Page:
Looking to Cuba to raise standards


BY LIM TEIK HUAT

KUALA LUMPUR: Malaysia will seek assistance from Cuba in raising the standard of sports in the country. 

A high-powered delegation led by Youth and Sports Minister Datuk Azalina Othman Said will leave for Cuba on Sunday to look into ways to tap into the Cuban expertise in coaching and also their scientific preparation of athletes for competitions. 

Also leaving with Azalina are Olympic Council of Malaysia (OCM) president Tunku Imran Tuanku Jaafar, National Sports Council (NSC) director general Datuk Wira Mazlan Ahmad and director of development Datuk Zolkples Embong. 

Azalina said that the visit is a follow-up from Prime Minister Datuk Seri Abdullah Ahmad Badawi's conversation with Cuban president Fidel Castro when he visited the country late last year. 

“The Prime Minister has asked us to look into tapping into Cuban expertise in areas like coaching and sports science,” she said after a Cabinet meeting yesterday. 

“Our performance in the Olympics was a disappointment and we have to look into ways to make sure that we will be better prepared in the future. 

“We will be identifying and seeking coaches for certain high performance sports. Cuba have good coaches at the youth level and good scientists trained in sports science.” 

Among the sports Malaysia can benefit from Cuban assistance are athletics, boxing, gymnastics, karate and volleyball. 

Cuban athletes have excelled in field events in athletics in recent years and their boxers have always been the ones to beat in the Olympics.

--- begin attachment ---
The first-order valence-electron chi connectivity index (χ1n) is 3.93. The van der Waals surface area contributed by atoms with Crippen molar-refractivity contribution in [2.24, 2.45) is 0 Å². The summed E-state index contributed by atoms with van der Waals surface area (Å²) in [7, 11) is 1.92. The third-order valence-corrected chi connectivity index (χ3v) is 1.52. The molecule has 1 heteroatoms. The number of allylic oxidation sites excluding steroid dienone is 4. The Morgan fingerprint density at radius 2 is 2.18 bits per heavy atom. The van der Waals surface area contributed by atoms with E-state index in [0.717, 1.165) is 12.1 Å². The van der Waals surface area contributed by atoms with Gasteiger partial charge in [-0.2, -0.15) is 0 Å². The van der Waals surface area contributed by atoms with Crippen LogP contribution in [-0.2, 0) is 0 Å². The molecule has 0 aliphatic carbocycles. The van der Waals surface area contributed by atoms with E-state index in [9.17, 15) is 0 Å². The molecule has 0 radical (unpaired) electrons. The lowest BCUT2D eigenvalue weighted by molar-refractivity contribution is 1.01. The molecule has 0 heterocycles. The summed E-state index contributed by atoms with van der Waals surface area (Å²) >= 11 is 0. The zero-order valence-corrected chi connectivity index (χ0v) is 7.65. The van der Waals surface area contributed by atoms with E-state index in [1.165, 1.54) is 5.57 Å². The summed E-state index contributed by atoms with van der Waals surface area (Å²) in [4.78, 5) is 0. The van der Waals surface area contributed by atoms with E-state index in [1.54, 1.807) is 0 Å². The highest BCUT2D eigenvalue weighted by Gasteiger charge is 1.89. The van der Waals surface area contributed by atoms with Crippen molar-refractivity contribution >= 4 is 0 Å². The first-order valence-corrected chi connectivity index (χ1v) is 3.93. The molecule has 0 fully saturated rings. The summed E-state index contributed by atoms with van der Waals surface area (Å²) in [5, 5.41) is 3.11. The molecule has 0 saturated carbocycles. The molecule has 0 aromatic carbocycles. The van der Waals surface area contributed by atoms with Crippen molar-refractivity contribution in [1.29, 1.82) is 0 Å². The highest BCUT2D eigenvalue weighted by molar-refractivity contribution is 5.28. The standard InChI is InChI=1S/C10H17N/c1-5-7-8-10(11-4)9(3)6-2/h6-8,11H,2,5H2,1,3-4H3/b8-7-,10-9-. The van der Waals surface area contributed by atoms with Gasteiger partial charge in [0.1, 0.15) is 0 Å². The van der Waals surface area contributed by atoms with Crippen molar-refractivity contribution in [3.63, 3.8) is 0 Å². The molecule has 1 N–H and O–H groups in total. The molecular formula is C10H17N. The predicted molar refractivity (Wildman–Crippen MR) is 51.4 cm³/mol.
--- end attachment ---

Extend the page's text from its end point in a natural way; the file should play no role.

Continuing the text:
Azalina also said that the Prime Minister in the Cabinet briefing also delivered a strong message to the administrators of sports in the country to be more open minded to the ways of foreign coaches. 

“He gave a directive on not to interfere with the way the foreign coaches train and prepare our athletes, just because their training is not acceptable to the locals,” she said. 

“There may be cases where the parents want to interfere because they cannot bear to see their children complain about certain things.” 

Citing an example where young gymnasts from European countries having to abstain from drinking water two hours before they are due to compete, Azalina said: “I think our athletes have to toughen up in certain cases. 

“Sports have become more competitive and if certain countries are excelling in certain sports, we should look at how they become successful.” 

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